John Quiggin concludes a post with a “very wonkish note” on Purchasing Power Parities:
(Very wonkish note) Although PPP numbers are often treated as if they are are raw facts, they are index numbers which are fundamentally imprecise (even if the underlying data is perfectly accurate, which it isn’t). From work I did with Steve Dowrick in the 1990s, I estimate the difference between upper and lower bounds at around 10 per cent. It’s likely that any bias in PPP numbers favors the US. That’s because they are a generalized kind of Laspeyres index, and (as I understand it) the base data is derived largely from Europe.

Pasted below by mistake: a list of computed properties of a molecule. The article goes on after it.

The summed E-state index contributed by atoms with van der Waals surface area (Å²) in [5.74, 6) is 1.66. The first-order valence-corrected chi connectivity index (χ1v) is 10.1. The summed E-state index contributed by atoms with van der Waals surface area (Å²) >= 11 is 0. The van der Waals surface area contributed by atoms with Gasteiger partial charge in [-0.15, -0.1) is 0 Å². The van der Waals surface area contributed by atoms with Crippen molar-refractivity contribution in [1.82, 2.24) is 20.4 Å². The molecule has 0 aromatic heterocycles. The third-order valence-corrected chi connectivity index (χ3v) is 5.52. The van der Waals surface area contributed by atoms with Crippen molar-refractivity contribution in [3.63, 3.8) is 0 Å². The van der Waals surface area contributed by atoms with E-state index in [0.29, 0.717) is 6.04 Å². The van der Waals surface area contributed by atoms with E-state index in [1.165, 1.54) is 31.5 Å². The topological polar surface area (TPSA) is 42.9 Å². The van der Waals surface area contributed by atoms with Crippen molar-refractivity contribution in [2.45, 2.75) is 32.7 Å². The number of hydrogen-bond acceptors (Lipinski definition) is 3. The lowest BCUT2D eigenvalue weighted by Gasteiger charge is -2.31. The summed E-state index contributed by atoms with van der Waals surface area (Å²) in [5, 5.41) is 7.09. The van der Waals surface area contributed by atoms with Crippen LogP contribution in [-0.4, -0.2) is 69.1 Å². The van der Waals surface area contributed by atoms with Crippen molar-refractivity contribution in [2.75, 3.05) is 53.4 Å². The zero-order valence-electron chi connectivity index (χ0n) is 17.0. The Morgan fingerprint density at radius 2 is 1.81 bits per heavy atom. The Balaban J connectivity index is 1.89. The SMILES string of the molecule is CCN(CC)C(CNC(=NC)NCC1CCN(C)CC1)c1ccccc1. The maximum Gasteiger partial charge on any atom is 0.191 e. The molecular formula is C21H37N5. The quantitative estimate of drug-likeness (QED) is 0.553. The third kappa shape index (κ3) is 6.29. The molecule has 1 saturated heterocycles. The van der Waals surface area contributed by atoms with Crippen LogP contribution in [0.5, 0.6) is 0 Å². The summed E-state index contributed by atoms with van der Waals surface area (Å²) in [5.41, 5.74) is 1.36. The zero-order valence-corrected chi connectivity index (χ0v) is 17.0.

I call for more wonky blog posts about PPP data. This kind of information is sort of the most dangerous kind—it’s easy to look up, it produces precise-looking ordinal lists, but few people (certainly not me) really understands how it works. Take a country like China, where the nominal GDP per capita is about $3,800 but the PPP GDP per capita is a much-higher $6,600. China is also a very large and diverse society with substantial class divisions. Presumably the typical “basket of goods” purchased by an urban professional is very different from the basket of goods of a peasant farmer. So whose purchasing power are we talking about here? I think relatively few of us who mention this data now and again really have a firm grasp on it.